Education in the vernacular isn’t a disgrace – it is a source of empowerment. It is an assertion of our culture. Just because a foreign language helps us stand out on a world forum, doesn’t mean it’s a sign of civilisation. If this were true, Japan, Germany or France wouldn’t have been functional countries today. It is necessary to know English, but it shouldn’t be a hegemonic language. Speaking, writing or communicating in our mother-tongue shouldn’t be a matter of shame.

You must be to comment.
  1. Srinivas

    When Karnataka tried to make Kannada compulsory all the “minorities” rose up in jiffy and challenged it in the court. As long as such narrow mentality prevails, there is no hope for other languages in India. Only Hindi will strong arm itself, in true UP and Bihar goonda style

More from Ankita Mukhopadhyay

Similar Posts

By YUMNA MOBIN

By Sushruta

By India Film Project Asia's Largest Content Festival

Wondering what to write about?

Here are some topics to get you started

Share your details to download the report.









We promise not to spam or send irrelevant information.

Share your details to download the report.









We promise not to spam or send irrelevant information.

An ambassador and trained facilitator under Eco Femme (a social enterprise working towards menstrual health in south India), Sanjina is also an active member of the MHM Collective- India and Menstrual Health Alliance- India. She has conducted Menstrual Health sessions in multiple government schools adopted by Rotary District 3240 as part of their WinS project in rural Bengal. She has also delivered training of trainers on SRHR, gender, sexuality and Menstruation for Tomorrow’s Foundation, Vikramshila Education Resource Society, Nirdhan trust and Micro Finance, Tollygunj Women In Need, Paint It Red in Kolkata.

Now as an MH Fellow with YKA, she’s expanding her impressive scope of work further by launching a campaign to facilitate the process of ensuring better menstrual health and SRH services for women residing in correctional homes in West Bengal. The campaign will entail an independent study to take stalk of the present conditions of MHM in correctional homes across the state and use its findings to build public support and political will to take the necessary action.

Saurabh has been associated with YKA as a user and has consistently been writing on the issue MHM and its intersectionality with other issues in the society. Now as an MHM Fellow with YKA, he’s launched the Right to Period campaign, which aims to ensure proper execution of MHM guidelines in Delhi’s schools.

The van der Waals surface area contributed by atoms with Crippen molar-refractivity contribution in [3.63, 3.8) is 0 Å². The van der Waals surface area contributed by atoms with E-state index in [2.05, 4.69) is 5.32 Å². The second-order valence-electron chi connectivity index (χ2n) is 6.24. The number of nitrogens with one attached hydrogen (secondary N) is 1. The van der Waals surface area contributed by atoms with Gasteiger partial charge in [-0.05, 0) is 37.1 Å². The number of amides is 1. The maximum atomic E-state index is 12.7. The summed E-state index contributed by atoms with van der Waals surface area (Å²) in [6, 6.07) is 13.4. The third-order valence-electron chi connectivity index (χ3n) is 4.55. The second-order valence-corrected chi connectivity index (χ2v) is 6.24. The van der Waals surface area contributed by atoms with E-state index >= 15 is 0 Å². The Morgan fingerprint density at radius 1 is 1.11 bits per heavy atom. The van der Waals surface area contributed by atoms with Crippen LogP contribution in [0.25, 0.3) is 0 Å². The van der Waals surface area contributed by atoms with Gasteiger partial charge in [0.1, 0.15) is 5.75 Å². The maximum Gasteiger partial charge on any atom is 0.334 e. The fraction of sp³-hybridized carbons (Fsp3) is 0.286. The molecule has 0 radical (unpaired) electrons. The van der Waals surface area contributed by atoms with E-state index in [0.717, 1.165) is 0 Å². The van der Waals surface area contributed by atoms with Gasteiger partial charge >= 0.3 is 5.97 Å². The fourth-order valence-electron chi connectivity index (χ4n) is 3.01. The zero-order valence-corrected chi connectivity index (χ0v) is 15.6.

The long-term aim of the campaign is to develop an open culture where menstruation is not treated as a taboo. The campaign also seeks to hold the schools accountable for their responsibilities as an important component in the implementation of MHM policies by making adequate sanitation infrastructure and knowledge of MHM available in school premises.

Read more about his campaign.

Harshita is a psychologist and works to support people with mental health issues, particularly adolescents who are survivors of violence. Associated with the Azadi Foundation in UP, Harshita became an MHM Fellow with YKA, with the aim of promoting better menstrual health.

Her campaign #MeriMarzi aims to promote menstrual health and wellness, hygiene and facilities for female sex workers in UP. She says, “Knowledge about natural body processes is a very basic human right. And for individuals whose occupation is providing sexual services, it becomes even more important.”

Meri Marzi aims to ensure sensitised, non-discriminatory health workers for the needs of female sex workers in the Suraksha Clinics under the UPSACS (Uttar Pradesh State AIDS Control Society) program by creating more dialogues and garnering public support for the cause of sex workers’ menstrual rights. The campaign will also ensure interventions with sex workers to clear misconceptions around overall hygiene management to ensure that results flow both ways.

Read more about her campaign.

MH Fellow Sabna comes with significant experience working with a range of development issues. A co-founder of Project Sakhi Saheli, which aims to combat period poverty and break menstrual taboos, Sabna has, in the past, worked on the issue of menstruation in urban slums of Delhi with women and adolescent girls. She and her team also released MenstraBook, with menstrastories and organised Menstra Tlk in the Delhi School of Social Work to create more conversations on menstruation.

With YKA MHM Fellow Vineet, Sabna launched Menstratalk, a campaign that aims to put an end to period poverty and smash menstrual taboos in society. As a start, the campaign aims to begin conversations on menstrual health with five hundred adolescents and youth in Delhi through offline platforms, and through this community mobilise support to create Period Friendly Institutions out of educational institutes in the city.

Read more about her campaign. 

A student from Delhi School of Social work, Vineet is a part of Project Sakhi Saheli, an initiative by the students of Delhi school of Social Work to create awareness on Menstrual Health and combat Period Poverty. Along with MHM Action Fellow Sabna, Vineet launched Menstratalk, a campaign that aims to put an end to period poverty and smash menstrual taboos in society.